“No. They’re usually fooling around like those two over there.” He tilted his head at a young couple, the woman taking a picture of the man standing atop the stone ledge showing off. Arms spread wide. A silly grin on his face. “Lose their balance or get vertigo and…over they go.”
She shook her head. “So that’s how people die in these parts, huh?”
“Not always,” the man replied. “Some die down in the Canyon. Hikers mostly who underestimate the extreme heat and make the fatal mistake of not bringing along enough water or they just get lost. Or they drown on the Colorado River in the dangerous rapids. Or perish trying to climb the steep rocks.”
He slung his camera over his shoulder and exhaled. “Then there’s all the bizarre disappearances lately. Can’t say what’s happened to those people. But it’s gotten really spooky. Four people have gone suspiciously missing from Williams and in the Park in just the last week. Two the week before.”
She couldn’t help herself and asked, “How would you know that?”
“I’m a retired Williams’s police officer who has Ranger friends here in the Park.”
“Well, have a great visit, young woman,” he said, “but I’ll give you a good piece of advice. Don’t go out alone at night anywhere around here or in Williams. Especially tonight.”
“There’s a full moon.” And before she could ask anything else, he was gone. She watched him stride away down the path. Just a retired cop doing the tourist thing.
Since childhood Kathryn Meyer Griffith has been an artist and worked as a graphic designer in the corporate world and for newspapers for twenty-three years before quitting to write full time. She began writing novels at 21, over forty years ago now, and have had sixteen (nine romantic horror, two romantic SF horror, one romantic suspense, one romantic time travel and two murder mysteries) previous novels and eight short stories published from Zebra Books, Leisure Books, Avalon Books, The Wild Rose Press, Damnation Books and Eternal Press.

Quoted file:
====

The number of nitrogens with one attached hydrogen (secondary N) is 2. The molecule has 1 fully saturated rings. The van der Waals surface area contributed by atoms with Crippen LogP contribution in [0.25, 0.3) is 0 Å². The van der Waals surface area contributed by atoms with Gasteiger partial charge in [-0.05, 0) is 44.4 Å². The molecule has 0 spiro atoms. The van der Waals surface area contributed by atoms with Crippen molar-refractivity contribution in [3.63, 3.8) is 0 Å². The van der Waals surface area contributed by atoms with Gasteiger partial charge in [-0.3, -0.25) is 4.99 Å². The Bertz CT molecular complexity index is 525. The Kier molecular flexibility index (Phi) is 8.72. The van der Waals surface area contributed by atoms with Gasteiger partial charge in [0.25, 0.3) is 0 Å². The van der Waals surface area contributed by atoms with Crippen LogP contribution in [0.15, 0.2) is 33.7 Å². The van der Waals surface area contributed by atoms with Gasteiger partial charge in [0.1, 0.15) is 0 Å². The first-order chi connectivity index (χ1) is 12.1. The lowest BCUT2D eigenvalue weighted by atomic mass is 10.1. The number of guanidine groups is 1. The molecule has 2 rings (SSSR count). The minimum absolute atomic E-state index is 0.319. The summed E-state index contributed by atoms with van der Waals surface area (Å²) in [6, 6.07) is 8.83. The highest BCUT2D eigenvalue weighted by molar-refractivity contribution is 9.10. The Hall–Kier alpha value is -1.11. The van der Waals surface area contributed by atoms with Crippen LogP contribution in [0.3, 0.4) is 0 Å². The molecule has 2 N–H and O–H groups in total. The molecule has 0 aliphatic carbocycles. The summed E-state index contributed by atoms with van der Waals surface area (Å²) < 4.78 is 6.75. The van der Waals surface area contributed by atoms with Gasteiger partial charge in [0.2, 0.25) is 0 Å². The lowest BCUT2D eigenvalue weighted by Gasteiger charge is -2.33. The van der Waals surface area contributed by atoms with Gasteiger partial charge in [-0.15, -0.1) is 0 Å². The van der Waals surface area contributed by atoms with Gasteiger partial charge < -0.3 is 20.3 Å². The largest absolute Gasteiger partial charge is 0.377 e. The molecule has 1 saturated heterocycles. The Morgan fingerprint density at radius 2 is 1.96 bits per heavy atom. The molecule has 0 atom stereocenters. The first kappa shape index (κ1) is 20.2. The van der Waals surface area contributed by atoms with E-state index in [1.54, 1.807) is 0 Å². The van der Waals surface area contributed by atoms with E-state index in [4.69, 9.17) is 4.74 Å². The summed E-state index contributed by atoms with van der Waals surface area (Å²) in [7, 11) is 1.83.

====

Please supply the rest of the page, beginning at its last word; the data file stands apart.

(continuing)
Kathryn has been married to Russell for thirty-four years; has a son, James, and two grandchildren, Joshua and Caitlyn, and lives in a small quaint town in Illinois called Columbia, which is right across the JB Bridge from St. Louis, Mo.
All Kathryn Meyer Griffith’s Books available at Amazon.com here: http://www.amazon.com/s/ref=nb_sb_noss_1?url=search-alias%3Dstripbooks&field-keywords=Kathryn+Meyer+Griffith
Buy Link at Damnation Books: http://damnationbooks.com/people.php?author=79